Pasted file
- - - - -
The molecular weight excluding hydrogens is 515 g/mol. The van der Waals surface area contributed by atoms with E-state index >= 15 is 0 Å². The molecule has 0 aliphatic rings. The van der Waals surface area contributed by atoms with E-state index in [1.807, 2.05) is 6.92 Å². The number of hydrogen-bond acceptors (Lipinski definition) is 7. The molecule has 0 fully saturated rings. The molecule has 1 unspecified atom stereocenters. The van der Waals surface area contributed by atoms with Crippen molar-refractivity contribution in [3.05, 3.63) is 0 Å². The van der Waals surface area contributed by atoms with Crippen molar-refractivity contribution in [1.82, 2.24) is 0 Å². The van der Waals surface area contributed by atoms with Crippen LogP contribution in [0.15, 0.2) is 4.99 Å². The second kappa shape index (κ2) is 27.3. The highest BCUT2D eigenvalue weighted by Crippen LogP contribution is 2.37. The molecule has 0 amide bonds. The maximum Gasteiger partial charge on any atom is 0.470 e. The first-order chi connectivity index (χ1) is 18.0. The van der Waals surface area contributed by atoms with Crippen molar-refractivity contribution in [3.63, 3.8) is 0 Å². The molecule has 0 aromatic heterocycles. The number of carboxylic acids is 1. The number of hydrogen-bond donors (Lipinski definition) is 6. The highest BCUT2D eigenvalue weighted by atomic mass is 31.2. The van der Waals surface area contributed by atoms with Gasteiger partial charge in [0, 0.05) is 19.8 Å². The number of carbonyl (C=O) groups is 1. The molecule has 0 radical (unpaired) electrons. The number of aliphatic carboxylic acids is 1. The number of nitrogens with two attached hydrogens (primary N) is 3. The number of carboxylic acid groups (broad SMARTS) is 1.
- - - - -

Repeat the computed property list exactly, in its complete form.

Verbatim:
The molecular weight excluding hydrogens is 515 g/mol. The van der Waals surface area contributed by atoms with E-state index >= 15 is 0 Å². The molecule has 0 aliphatic rings. The van der Waals surface area contributed by atoms with E-state index in [1.807, 2.05) is 6.92 Å². The number of hydrogen-bond acceptors (Lipinski definition) is 7. The molecule has 0 fully saturated rings. The molecule has 1 unspecified atom stereocenters. The van der Waals surface area contributed by atoms with Crippen molar-refractivity contribution in [3.05, 3.63) is 0 Å². The van der Waals surface area contributed by atoms with Crippen molar-refractivity contribution in [1.82, 2.24) is 0 Å². The van der Waals surface area contributed by atoms with Crippen LogP contribution in [0.15, 0.2) is 4.99 Å². The second kappa shape index (κ2) is 27.3. The highest BCUT2D eigenvalue weighted by Crippen LogP contribution is 2.37. The molecule has 0 amide bonds. The maximum Gasteiger partial charge on any atom is 0.470 e. The first-order chi connectivity index (χ1) is 18.0. The van der Waals surface area contributed by atoms with Crippen molar-refractivity contribution in [3.63, 3.8) is 0 Å². The molecule has 0 aromatic heterocycles. The number of carboxylic acids is 1. The number of hydrogen-bond donors (Lipinski definition) is 6. The highest BCUT2D eigenvalue weighted by atomic mass is 31.2. The van der Waals surface area contributed by atoms with Gasteiger partial charge in [0, 0.05) is 19.8 Å². The number of carbonyl (C=O) groups is 1. The molecule has 0 radical (unpaired) electrons. The number of aliphatic carboxylic acids is 1. The number of nitrogens with two attached hydrogens (primary N) is 3. The number of carboxylic acid groups (broad SMARTS) is 1.